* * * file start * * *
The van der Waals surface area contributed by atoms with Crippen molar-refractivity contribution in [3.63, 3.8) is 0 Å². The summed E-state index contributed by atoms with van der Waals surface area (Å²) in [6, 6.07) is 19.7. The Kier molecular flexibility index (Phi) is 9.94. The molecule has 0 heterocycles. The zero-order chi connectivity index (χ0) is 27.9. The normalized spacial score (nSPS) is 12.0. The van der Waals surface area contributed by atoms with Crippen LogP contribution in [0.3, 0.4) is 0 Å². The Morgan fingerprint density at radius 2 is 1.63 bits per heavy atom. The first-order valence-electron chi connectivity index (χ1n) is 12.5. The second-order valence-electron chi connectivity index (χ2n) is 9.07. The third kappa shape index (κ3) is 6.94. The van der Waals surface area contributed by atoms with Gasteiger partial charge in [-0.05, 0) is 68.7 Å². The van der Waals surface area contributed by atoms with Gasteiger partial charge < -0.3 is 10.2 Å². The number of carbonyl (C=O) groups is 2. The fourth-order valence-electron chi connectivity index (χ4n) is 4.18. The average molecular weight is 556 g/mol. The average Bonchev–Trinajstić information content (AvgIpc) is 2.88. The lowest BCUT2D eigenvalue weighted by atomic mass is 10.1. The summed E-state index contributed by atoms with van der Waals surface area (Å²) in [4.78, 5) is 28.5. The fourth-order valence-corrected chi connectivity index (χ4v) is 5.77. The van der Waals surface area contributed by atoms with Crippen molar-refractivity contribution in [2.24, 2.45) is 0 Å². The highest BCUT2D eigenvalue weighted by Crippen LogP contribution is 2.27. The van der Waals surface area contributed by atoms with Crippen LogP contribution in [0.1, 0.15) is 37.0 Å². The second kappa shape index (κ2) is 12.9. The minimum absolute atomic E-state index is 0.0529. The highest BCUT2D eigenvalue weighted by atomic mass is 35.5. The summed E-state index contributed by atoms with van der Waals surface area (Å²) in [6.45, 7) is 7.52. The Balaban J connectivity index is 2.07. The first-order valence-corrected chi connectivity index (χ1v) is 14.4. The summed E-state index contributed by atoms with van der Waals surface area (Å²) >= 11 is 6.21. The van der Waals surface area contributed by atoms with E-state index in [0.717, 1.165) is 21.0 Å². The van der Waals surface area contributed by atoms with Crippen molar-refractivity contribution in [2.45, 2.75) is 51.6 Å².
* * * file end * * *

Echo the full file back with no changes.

The van der Waals surface area contributed by atoms with Crippen molar-refractivity contribution in [3.63, 3.8) is 0 Å². The summed E-state index contributed by atoms with van der Waals surface area (Å²) in [6, 6.07) is 19.7. The Kier molecular flexibility index (Phi) is 9.94. The molecule has 0 heterocycles. The zero-order chi connectivity index (χ0) is 27.9. The normalized spacial score (nSPS) is 12.0. The van der Waals surface area contributed by atoms with Crippen LogP contribution in [0.3, 0.4) is 0 Å². The Morgan fingerprint density at radius 2 is 1.63 bits per heavy atom. The first-order valence-electron chi connectivity index (χ1n) is 12.5. The second-order valence-electron chi connectivity index (χ2n) is 9.07. The third kappa shape index (κ3) is 6.94. The van der Waals surface area contributed by atoms with Gasteiger partial charge in [-0.05, 0) is 68.7 Å². The van der Waals surface area contributed by atoms with Gasteiger partial charge < -0.3 is 10.2 Å². The number of carbonyl (C=O) groups is 2. The fourth-order valence-electron chi connectivity index (χ4n) is 4.18. The average molecular weight is 556 g/mol. The average Bonchev–Trinajstić information content (AvgIpc) is 2.88. The lowest BCUT2D eigenvalue weighted by atomic mass is 10.1. The summed E-state index contributed by atoms with van der Waals surface area (Å²) in [4.78, 5) is 28.5. The fourth-order valence-corrected chi connectivity index (χ4v) is 5.77. The van der Waals surface area contributed by atoms with Crippen molar-refractivity contribution in [2.24, 2.45) is 0 Å². The highest BCUT2D eigenvalue weighted by Crippen LogP contribution is 2.27. The van der Waals surface area contributed by atoms with Crippen LogP contribution in [0.1, 0.15) is 37.0 Å². The second kappa shape index (κ2) is 12.9. The minimum absolute atomic E-state index is 0.0529. The highest BCUT2D eigenvalue weighted by atomic mass is 35.5. The summed E-state index contributed by atoms with van der Waals surface area (Å²) in [6.45, 7) is 7.52. The Balaban J connectivity index is 2.07. The first-order valence-corrected chi connectivity index (χ1v) is 14.4. The summed E-state index contributed by atoms with van der Waals surface area (Å²) >= 11 is 6.21. The van der Waals surface area contributed by atoms with E-state index in [0.717, 1.165) is 21.0 Å². The van der Waals surface area contributed by atoms with Crippen molar-refractivity contribution in [2.45, 2.75) is 51.6 Å².